How to Survive Your New Teenage Driver
When a teenager becomes a driver…
…16, that magic, “I can’t wait” age for a teenager, is the same age that often times sends a parent into survival mode. For teenagers it’s a rite of passage, a symbol of freedom and independence, fun with friends and joy rides, but for parents it can mean the possibility of needing another car, increased insurance costs, and most of all, worrying every time their teenager gets behind the wheel. Even if your new driver is a good driver, they are still young and inexperienced, and worry still exists.
Friends and family often jokingly say, “Get your children off the streets, Suzy Q is behind the wheel.”
Whether they are joking or not, driving is serious business, and we need our teenagers to think so too. So, in order to give our new drivers more experience after just getting their licence, the Washington DOL has placed a few provisions on what new drivers can and cannot do for a brief period.
- There are nighttime driving restrictions, that unless it is job related, for 6 months, new drivers cannot drive between the hours of 1 AM and 5 AM.
- For the first 6 months, a new driver cannot have passengers under the age of 20, and then , after 6 months, no more than 3 passengers under the age of 20, except for immediate family.
- Full driving privileges begin 12 months after they receive their license or turn 18 years old, whichever occurs first.
Helping keep your kid safe on the roads:
Rather than spending all of your time worrying, there are a few things you can do to keep your young driver safe, while helping them develop good driving habits at the same time.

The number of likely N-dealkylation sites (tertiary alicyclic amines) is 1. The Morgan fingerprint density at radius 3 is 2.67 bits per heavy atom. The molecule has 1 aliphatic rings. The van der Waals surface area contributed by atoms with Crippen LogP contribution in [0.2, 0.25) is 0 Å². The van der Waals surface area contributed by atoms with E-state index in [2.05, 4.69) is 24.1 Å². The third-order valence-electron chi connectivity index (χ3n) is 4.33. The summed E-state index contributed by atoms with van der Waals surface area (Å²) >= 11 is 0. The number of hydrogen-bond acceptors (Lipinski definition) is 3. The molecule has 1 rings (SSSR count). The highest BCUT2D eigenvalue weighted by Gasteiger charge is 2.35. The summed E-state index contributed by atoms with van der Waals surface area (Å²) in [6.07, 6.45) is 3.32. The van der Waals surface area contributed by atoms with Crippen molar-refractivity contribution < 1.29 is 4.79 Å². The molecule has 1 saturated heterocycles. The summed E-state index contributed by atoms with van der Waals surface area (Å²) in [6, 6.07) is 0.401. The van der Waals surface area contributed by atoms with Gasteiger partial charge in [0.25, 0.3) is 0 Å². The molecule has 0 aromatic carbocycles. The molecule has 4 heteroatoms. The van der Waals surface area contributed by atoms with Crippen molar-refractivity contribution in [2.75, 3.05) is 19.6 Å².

- Follow and enforce the provisions set up by the DOL for your teenager. If they see you taking these rules seriously, hopefully they will do the same.
- Set up some rules of your own, make them reasonable but, but non-negotiable and with consequences. Although most of your rules will be the same as the law, it will re-enforce how important they are:
- No cell phones while driving, no talking and no texting. Whether it’s friends, phones or food, driving distracted is one of the biggest causes of teenage driving accidents.
- Begin by being in control of the keys, as time goes on and confidence increases (yours and theirs), so can their accessibility to the keys.
- No eating while driving (again, a major distraction).
- Always wear a seat belt and insist that any passengers do to.
- Whenever they reach their destination, they check in with you to let you know they have arrived safely.
- Establish a curfew
- Limit driving as much as possible during bad weather or other poor driving conditions.
- Some pardoents have a contract for both parent and teen to agree to and sign. Contract Example
Good news for teen drivers’ auto insurance…
Yes, your teen driver must be insured, and it can be costly, but there are some great discounts that a conscientious new driver can apply and qualify for:
- If they are going to school full time and getting good grades.
- If they have taken and successfully completed a driver education class.
- If they attend a school that is located at least 100 miles away.
You can survive a new teenage driver, and we would be happy to help you do it…
For questions about insurance for your teenagers and for any other Insurance questions or needs, Contact Whitcomb Insurance
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